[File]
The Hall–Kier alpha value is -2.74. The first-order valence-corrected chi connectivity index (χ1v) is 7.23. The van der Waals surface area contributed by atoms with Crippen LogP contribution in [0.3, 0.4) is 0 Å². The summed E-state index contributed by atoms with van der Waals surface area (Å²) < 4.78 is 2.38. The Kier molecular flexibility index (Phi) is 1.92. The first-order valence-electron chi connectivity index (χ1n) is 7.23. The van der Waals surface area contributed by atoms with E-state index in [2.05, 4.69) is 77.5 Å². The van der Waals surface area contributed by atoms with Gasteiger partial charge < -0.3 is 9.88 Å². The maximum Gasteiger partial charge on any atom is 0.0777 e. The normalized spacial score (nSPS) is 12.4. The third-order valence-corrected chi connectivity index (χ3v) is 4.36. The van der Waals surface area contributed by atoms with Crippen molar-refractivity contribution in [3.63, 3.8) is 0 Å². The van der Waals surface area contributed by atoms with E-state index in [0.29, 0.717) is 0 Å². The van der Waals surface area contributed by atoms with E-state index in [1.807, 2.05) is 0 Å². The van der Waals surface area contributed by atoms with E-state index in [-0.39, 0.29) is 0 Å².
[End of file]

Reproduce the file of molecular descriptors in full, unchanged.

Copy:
The Hall–Kier alpha value is -2.74. The first-order valence-corrected chi connectivity index (χ1v) is 7.23. The van der Waals surface area contributed by atoms with Crippen LogP contribution in [0.3, 0.4) is 0 Å². The summed E-state index contributed by atoms with van der Waals surface area (Å²) < 4.78 is 2.38. The Kier molecular flexibility index (Phi) is 1.92. The first-order valence-electron chi connectivity index (χ1n) is 7.23. The van der Waals surface area contributed by atoms with E-state index in [2.05, 4.69) is 77.5 Å². The van der Waals surface area contributed by atoms with Gasteiger partial charge < -0.3 is 9.88 Å². The maximum Gasteiger partial charge on any atom is 0.0777 e. The normalized spacial score (nSPS) is 12.4. The third-order valence-corrected chi connectivity index (χ3v) is 4.36. The van der Waals surface area contributed by atoms with Crippen molar-refractivity contribution in [3.63, 3.8) is 0 Å². The van der Waals surface area contributed by atoms with E-state index in [0.29, 0.717) is 0 Å². The van der Waals surface area contributed by atoms with E-state index in [1.807, 2.05) is 0 Å². The van der Waals surface area contributed by atoms with E-state index in [-0.39, 0.29) is 0 Å².